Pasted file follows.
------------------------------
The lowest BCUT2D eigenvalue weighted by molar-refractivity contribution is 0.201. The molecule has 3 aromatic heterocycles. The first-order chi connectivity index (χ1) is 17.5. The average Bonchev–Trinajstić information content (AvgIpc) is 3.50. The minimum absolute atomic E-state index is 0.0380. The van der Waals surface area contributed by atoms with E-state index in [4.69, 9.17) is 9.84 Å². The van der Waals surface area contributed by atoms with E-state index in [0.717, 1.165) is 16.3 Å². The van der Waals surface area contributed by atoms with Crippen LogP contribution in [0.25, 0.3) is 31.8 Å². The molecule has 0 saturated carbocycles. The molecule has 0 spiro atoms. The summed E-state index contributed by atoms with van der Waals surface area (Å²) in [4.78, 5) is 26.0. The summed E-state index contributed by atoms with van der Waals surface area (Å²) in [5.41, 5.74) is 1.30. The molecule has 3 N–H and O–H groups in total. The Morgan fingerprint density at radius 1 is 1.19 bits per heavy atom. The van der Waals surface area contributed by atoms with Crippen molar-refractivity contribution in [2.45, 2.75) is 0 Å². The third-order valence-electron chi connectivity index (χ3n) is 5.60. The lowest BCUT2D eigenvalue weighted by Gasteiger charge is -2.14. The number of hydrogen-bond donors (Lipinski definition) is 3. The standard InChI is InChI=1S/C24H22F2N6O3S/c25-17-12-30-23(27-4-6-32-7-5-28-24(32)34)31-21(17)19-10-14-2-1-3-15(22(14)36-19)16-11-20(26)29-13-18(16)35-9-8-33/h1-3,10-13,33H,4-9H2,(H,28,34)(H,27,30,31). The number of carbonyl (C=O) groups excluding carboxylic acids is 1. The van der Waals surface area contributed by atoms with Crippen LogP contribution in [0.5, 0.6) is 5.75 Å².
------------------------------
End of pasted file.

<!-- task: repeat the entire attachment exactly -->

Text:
The lowest BCUT2D eigenvalue weighted by molar-refractivity contribution is 0.201. The molecule has 3 aromatic heterocycles. The first-order chi connectivity index (χ1) is 17.5. The average Bonchev–Trinajstić information content (AvgIpc) is 3.50. The minimum absolute atomic E-state index is 0.0380. The van der Waals surface area contributed by atoms with E-state index in [4.69, 9.17) is 9.84 Å². The van der Waals surface area contributed by atoms with E-state index in [0.717, 1.165) is 16.3 Å². The van der Waals surface area contributed by atoms with Crippen LogP contribution in [0.25, 0.3) is 31.8 Å². The molecule has 0 saturated carbocycles. The molecule has 0 spiro atoms. The summed E-state index contributed by atoms with van der Waals surface area (Å²) in [4.78, 5) is 26.0. The summed E-state index contributed by atoms with van der Waals surface area (Å²) in [5.41, 5.74) is 1.30. The molecule has 3 N–H and O–H groups in total. The Morgan fingerprint density at radius 1 is 1.19 bits per heavy atom. The van der Waals surface area contributed by atoms with Crippen molar-refractivity contribution in [2.45, 2.75) is 0 Å². The third-order valence-electron chi connectivity index (χ3n) is 5.60. The lowest BCUT2D eigenvalue weighted by Gasteiger charge is -2.14. The number of hydrogen-bond donors (Lipinski definition) is 3. The standard InChI is InChI=1S/C24H22F2N6O3S/c25-17-12-30-23(27-4-6-32-7-5-28-24(32)34)31-21(17)19-10-14-2-1-3-15(22(14)36-19)16-11-20(26)29-13-18(16)35-9-8-33/h1-3,10-13,33H,4-9H2,(H,28,34)(H,27,30,31). The number of carbonyl (C=O) groups excluding carboxylic acids is 1. The van der Waals surface area contributed by atoms with Crippen LogP contribution in [0.5, 0.6) is 5.75 Å².